And yet in practical terms, the administration has dropped those earlier pledges of de-escalation and reaffirmed the use of nuclear deterrence in conventional war. The “sole purpose” of America’s nuclear arsenal has now been expanded to shore up conventional deterrence, and what’s known as “no first use” seems to be off the table. As Biden’s 2022 Nuclear Posture Review concluded — echoing the last Nuclear Posture Review under Trump in 2018 — to make a pledge of “no first use” or a declaration of sole purpose at this time “would result in an unacceptable level of risk.” Indeed, Biden is expanding America’s “extended deterrence” nuclear posture into Asia, for example by pledging to deploy a nuclear-armed submarine in South Korea for the first time since the early 1980s. Last month, during military exercises, the U.S. landed a B-52 strategic bomber — a primary vehicle for nuclear bombs — in South Korea for the first time in three decades.
Why has Biden changed his approach? Several administration officials did not respond to a request for comment. But Biden’s new embrace of nuclear deterrence is clearly a response to dramatically changed circumstances. More than two years ago satellite photos stunned Washington’s national security community by revealing China’s dramatic — and highly secret — nuclear buildup, including as many as 300 new missile silos. Those revelations were followed by Putin’s invasion of Ukraine the following year and his repeated threats to deploy nuclear weapons, as well as Putin’s announcement earlier this year that Russia would be suspending its participation in New START, the last remaining U.S.-Russia arms control pact.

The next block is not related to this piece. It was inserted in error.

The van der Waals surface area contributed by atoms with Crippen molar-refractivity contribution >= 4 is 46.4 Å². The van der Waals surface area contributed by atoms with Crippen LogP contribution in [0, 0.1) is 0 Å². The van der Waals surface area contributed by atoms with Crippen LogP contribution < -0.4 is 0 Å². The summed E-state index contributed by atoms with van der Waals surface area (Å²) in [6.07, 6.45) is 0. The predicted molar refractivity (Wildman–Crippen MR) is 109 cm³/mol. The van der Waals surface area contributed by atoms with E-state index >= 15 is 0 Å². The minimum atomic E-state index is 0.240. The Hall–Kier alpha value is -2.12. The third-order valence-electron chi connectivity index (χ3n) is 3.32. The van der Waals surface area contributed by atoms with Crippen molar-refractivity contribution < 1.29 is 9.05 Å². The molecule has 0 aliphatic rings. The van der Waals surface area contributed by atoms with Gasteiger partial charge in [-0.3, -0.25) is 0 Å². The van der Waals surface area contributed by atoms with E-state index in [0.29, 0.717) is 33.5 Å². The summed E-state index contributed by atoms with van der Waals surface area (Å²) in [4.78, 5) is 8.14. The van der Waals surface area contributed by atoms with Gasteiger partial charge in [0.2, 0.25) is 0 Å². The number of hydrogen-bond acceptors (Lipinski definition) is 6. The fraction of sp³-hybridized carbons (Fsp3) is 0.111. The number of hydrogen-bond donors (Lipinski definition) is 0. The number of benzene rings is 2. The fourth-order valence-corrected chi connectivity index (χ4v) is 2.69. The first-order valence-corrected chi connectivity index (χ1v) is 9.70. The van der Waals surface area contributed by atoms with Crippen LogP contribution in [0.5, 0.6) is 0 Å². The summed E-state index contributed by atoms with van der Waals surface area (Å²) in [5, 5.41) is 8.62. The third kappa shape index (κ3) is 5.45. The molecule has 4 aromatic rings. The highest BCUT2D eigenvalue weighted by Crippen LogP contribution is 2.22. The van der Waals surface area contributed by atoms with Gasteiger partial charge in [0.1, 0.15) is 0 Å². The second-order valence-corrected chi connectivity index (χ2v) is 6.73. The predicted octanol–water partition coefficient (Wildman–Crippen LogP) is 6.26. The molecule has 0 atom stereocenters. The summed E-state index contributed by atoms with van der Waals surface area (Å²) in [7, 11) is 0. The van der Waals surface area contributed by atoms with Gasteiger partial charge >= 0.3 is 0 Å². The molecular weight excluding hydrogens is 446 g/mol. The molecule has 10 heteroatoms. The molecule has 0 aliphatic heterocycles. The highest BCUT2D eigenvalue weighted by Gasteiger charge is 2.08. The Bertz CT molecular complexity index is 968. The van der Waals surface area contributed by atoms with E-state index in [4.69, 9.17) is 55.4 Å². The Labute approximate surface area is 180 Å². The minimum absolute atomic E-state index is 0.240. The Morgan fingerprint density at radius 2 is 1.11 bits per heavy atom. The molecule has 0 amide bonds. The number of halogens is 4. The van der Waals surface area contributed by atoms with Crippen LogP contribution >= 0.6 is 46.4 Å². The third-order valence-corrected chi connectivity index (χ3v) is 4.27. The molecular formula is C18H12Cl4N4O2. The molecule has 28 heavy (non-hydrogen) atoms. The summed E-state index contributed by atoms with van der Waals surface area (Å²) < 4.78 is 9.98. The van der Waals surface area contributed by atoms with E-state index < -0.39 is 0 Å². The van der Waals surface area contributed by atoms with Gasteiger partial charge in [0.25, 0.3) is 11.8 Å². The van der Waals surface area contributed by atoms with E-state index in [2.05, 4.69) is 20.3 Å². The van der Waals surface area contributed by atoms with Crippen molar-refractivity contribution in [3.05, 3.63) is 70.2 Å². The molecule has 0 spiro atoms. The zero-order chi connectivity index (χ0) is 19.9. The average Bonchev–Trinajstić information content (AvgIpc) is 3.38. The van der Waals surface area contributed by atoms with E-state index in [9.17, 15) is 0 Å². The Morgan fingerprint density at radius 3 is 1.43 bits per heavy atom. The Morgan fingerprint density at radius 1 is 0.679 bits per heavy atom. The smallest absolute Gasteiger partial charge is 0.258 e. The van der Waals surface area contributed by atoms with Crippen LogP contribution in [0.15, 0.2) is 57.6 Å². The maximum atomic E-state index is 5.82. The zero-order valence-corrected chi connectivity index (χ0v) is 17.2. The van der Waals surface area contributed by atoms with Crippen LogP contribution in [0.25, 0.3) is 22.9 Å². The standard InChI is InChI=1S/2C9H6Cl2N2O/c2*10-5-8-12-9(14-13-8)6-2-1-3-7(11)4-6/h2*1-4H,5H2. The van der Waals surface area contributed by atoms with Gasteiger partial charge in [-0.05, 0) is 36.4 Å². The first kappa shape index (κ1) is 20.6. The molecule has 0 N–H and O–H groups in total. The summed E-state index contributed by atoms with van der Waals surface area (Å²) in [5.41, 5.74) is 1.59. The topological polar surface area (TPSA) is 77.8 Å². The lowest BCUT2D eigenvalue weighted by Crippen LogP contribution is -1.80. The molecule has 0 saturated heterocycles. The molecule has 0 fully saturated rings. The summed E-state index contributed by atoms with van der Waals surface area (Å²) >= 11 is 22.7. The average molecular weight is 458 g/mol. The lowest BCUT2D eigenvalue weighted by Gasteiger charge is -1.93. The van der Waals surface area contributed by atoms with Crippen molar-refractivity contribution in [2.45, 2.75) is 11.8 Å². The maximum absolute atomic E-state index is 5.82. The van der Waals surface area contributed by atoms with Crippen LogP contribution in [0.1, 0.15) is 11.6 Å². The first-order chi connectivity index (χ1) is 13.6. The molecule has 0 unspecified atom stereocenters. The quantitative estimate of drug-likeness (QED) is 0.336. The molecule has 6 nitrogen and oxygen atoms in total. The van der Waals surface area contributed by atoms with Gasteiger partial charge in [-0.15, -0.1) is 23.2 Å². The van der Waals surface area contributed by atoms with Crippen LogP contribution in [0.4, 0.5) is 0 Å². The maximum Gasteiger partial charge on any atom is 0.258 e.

As a result, for the first time in its history, “the United States will need to deter two near-peer nuclear powers,” national security adviser Jake Sullivan said in a speech at the Arms Control Association in June, and thus “we’ve been laser-focused on modernizing the [NATO] alliance’s nuclear capabilities.” Sullivan was referring to an ongoing nuclear modernization program worth nearly $800 billion over 10 years to “ensure our deterrent capabilities remain secure and strong as we head into the 2030s,” as he put it. This includes the development of a new variant of the B61 gravity nuclear bomb, he said. Biden is also re-introducing a tactical nuclear deterrent to Europe by moving to certify the F-35A fighter as a so-called Dual Capable Aircraft (DCA) in order to carry that bomb.